Over the past few years, running shoe technology has boomed. Marathon running shoes are now faster and more comfortable than ever. With the boom in shoe technology, there are more options on the market than ever. How do you know which marathon running shoes to wear? This article delves into the science behind marathon running shoe technology and provides a guide on how to choose the best shoe for your next race.
What Should I Look for in a Marathon Running Shoe?
The most important feature of a marathon running shoe? Comfort while running. A 2021 meta-analysis in the European Journal of Sport Science found from four studies that comfortable footwear produced a statistically significant improvement in running economy compared to less comfortable footwear.
Cushioned shoes may be an optimal choice for a marathon running shoe. A 2022 randomized controlled trial published in Medicine and Science in Sports and Exercise concluded that highly cushioned shoes reduced oxygen cost and improved performance, even when muscle damage occurred. Muscle damage can be a limiting factor for performance in the marathon. While not every runner needs maximally cushioned shoes, marathon running shoes should have enough cushion to maintain performance even as muscle damage sets in.
You want a shoe that feels comfortable for you and provides enough cushion for the distance. For the marathon, this is likely a moderate to high amount of cushioning. Shoe trends reflect this: gone are the days of minimalist racing shoes. Carbon plate running shoes geared towards marathoners often feature high amounts of cushioning.
Should I Race My Marathon in a Carbon Plate Running Shoe?
Carbon plate shoes actually do help you run faster over long distances. A 2019 study in the Journal of Sports Science found that the Nike Vaporfly shoes improved running economy. The improved running economy was partially due to running economy being a significant factor in marathon performance.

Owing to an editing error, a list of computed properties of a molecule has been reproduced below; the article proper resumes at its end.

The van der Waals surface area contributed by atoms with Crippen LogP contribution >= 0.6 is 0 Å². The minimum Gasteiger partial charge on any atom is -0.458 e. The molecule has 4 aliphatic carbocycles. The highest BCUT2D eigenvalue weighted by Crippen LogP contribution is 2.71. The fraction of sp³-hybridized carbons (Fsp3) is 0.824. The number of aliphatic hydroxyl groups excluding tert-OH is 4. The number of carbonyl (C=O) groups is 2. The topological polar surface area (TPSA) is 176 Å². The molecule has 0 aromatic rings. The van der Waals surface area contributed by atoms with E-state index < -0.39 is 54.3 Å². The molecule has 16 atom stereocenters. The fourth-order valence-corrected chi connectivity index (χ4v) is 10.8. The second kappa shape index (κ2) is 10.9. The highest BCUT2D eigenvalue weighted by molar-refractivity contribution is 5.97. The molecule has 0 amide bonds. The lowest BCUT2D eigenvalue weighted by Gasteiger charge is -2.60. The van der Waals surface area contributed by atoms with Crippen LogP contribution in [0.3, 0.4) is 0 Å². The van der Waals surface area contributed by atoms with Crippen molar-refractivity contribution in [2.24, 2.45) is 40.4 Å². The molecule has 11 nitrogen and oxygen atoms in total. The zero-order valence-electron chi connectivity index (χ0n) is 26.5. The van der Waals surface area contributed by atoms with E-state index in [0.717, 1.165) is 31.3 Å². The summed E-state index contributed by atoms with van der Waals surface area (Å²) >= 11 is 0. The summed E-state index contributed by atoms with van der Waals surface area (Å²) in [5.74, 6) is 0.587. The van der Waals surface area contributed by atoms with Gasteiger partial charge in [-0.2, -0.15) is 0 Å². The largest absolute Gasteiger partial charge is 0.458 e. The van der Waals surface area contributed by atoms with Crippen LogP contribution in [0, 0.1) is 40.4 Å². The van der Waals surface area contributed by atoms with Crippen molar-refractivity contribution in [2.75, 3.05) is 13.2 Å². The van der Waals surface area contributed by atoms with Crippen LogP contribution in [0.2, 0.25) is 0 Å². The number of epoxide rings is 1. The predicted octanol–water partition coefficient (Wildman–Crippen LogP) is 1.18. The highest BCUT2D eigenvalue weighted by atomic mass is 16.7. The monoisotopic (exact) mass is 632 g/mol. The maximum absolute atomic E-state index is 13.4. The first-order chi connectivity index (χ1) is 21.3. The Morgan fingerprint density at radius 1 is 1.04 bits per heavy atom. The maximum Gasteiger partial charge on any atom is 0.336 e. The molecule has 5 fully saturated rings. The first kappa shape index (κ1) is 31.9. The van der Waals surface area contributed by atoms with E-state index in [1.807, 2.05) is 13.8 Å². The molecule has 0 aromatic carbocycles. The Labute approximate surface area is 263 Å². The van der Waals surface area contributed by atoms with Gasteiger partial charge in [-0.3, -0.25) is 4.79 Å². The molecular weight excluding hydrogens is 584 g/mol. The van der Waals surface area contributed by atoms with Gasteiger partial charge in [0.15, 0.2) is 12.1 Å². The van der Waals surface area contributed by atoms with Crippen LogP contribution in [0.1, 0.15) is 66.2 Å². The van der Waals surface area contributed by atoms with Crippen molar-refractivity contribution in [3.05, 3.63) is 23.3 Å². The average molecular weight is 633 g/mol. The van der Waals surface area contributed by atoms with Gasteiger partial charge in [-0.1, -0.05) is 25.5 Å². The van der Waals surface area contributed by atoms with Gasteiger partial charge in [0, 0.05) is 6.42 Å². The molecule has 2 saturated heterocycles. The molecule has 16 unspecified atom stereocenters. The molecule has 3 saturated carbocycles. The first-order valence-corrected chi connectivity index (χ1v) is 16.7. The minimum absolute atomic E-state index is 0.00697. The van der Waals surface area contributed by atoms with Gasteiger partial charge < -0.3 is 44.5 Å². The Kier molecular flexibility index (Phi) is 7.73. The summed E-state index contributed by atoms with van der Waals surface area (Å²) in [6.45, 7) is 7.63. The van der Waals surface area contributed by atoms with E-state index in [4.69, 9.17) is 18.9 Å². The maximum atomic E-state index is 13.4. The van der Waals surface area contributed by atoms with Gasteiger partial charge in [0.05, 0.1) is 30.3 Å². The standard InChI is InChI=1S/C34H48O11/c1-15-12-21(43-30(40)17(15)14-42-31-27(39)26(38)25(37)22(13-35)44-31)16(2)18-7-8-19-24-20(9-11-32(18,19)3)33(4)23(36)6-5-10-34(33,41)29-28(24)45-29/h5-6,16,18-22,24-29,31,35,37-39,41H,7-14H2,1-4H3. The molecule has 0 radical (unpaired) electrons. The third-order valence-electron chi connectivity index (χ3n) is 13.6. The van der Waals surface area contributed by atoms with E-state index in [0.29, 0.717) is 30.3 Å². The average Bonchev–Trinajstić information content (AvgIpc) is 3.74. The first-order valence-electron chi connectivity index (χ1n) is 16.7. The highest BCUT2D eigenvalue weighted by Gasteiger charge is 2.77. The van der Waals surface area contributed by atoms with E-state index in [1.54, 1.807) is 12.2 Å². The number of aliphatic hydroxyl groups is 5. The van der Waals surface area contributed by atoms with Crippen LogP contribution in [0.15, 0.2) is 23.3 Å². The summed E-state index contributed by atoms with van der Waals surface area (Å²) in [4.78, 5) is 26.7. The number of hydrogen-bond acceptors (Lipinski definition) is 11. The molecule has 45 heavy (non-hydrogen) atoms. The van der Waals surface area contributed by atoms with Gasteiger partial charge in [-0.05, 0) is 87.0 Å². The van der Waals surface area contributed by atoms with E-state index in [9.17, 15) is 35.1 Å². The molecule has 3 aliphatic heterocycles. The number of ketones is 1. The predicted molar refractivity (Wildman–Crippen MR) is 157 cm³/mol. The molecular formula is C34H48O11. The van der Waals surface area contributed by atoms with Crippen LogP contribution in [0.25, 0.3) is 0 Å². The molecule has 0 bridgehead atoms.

Carbon plate shoes can work on both flat and hilly marathons. (Assuming it is a hilly road marathon, not a trail marathon.) A 2022 study in the Journal of Sports Science and Medicine found that carbon plate running shoes had a lower metabolic cost on uphill, flat, and down when compared to racing flats. However, it’s important to consider this study did not compare cushioned but non-plated shoes to see if the cushion or the plate made a bigger difference in metabolic cost.
That all said, carbon plate shoes do not work for everyone. Some runners find that their feet hurt in them or that they observe no real changes in running economy. Like any running shoe, the individual response is highly variable.
If you do plan on running a marathon in carbon plate shoes, ensure that the shoes will feel good for that long. I generally recommend marathoners test their race day shoes on one or two long runs of 18-22 miles before the race and one or two marathon pace workouts. However, you do not want to accumulate too many miles on a pair (unless you plan on buying a new pair for race day). 50-100 miles is an appropriate range for testing the shoes without too much breakdown before race day.
How do I Pick the Best Shoe for Marathon Running?
Whether you opt for a carbon plate or a traditional running shoe, you want a shoe that works for you. Popular shoes like the Nike Vaporfly do not work for everyone. Some runners may get an injury in a shoe that helps another person run a marathon PR.
Some factors to consider with a marathon running shoe:
- Stick to a heel-to-toe drop that works for you (within +/- 2-4mm). If you typically run in 4mm neutral shoes, you may not want to try a 12mm plated shoe. (Here’s a primer on what shoe terminology such as heel-toe drop mean.)
- Opt for adequate cushioning to support you over many miles.
- If you wear neutral shoes, stick to neutral – and vice versa if you usually run in stability shoes.
- A shoe should feel comfortable when you run. If you notice acute discomfort during the run or strange aches cropping up, the shoe may not work for you.
For more on how to pick running shoes, this article delves into that in more detail.
Almost every shoe brand has marathon running shoes and carbon plated shoes available. Amanda at RuntotheFinish provides an in-depth review of some of the most popular models of marathon running shoes on her website.
The information you have posted is very useful.
Thanks for the tips. My long run shoes are different than my short runs and different from the 5ks.
I only run in Topos because they have a low heel drop and wide toe box.